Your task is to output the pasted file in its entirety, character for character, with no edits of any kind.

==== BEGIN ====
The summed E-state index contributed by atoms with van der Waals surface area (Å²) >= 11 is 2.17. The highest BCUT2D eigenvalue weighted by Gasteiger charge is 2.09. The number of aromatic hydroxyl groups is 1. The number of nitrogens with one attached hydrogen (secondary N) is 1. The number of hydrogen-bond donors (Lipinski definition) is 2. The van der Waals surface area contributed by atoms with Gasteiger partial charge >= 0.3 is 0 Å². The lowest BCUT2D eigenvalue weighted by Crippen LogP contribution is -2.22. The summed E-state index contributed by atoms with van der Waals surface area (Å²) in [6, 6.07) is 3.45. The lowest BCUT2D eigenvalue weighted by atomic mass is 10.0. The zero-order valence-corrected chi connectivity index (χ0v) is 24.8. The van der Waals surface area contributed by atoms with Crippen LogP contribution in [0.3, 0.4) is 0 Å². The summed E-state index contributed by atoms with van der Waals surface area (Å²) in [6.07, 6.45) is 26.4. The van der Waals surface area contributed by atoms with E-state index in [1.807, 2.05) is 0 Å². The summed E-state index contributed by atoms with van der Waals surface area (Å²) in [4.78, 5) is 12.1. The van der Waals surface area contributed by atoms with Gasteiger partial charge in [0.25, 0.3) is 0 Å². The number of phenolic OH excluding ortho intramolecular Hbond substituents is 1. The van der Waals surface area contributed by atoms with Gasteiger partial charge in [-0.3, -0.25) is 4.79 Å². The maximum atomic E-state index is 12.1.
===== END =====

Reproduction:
The summed E-state index contributed by atoms with van der Waals surface area (Å²) >= 11 is 2.17. The highest BCUT2D eigenvalue weighted by Gasteiger charge is 2.09. The number of aromatic hydroxyl groups is 1. The number of nitrogens with one attached hydrogen (secondary N) is 1. The number of hydrogen-bond donors (Lipinski definition) is 2. The van der Waals surface area contributed by atoms with Gasteiger partial charge >= 0.3 is 0 Å². The lowest BCUT2D eigenvalue weighted by Crippen LogP contribution is -2.22. The summed E-state index contributed by atoms with van der Waals surface area (Å²) in [6, 6.07) is 3.45. The lowest BCUT2D eigenvalue weighted by atomic mass is 10.0. The zero-order valence-corrected chi connectivity index (χ0v) is 24.8. The van der Waals surface area contributed by atoms with Crippen LogP contribution in [0.3, 0.4) is 0 Å². The summed E-state index contributed by atoms with van der Waals surface area (Å²) in [6.07, 6.45) is 26.4. The van der Waals surface area contributed by atoms with E-state index in [1.807, 2.05) is 0 Å². The summed E-state index contributed by atoms with van der Waals surface area (Å²) in [4.78, 5) is 12.1. The van der Waals surface area contributed by atoms with Gasteiger partial charge in [0.25, 0.3) is 0 Å². The number of phenolic OH excluding ortho intramolecular Hbond substituents is 1. The van der Waals surface area contributed by atoms with Gasteiger partial charge in [-0.3, -0.25) is 4.79 Å². The maximum atomic E-state index is 12.1.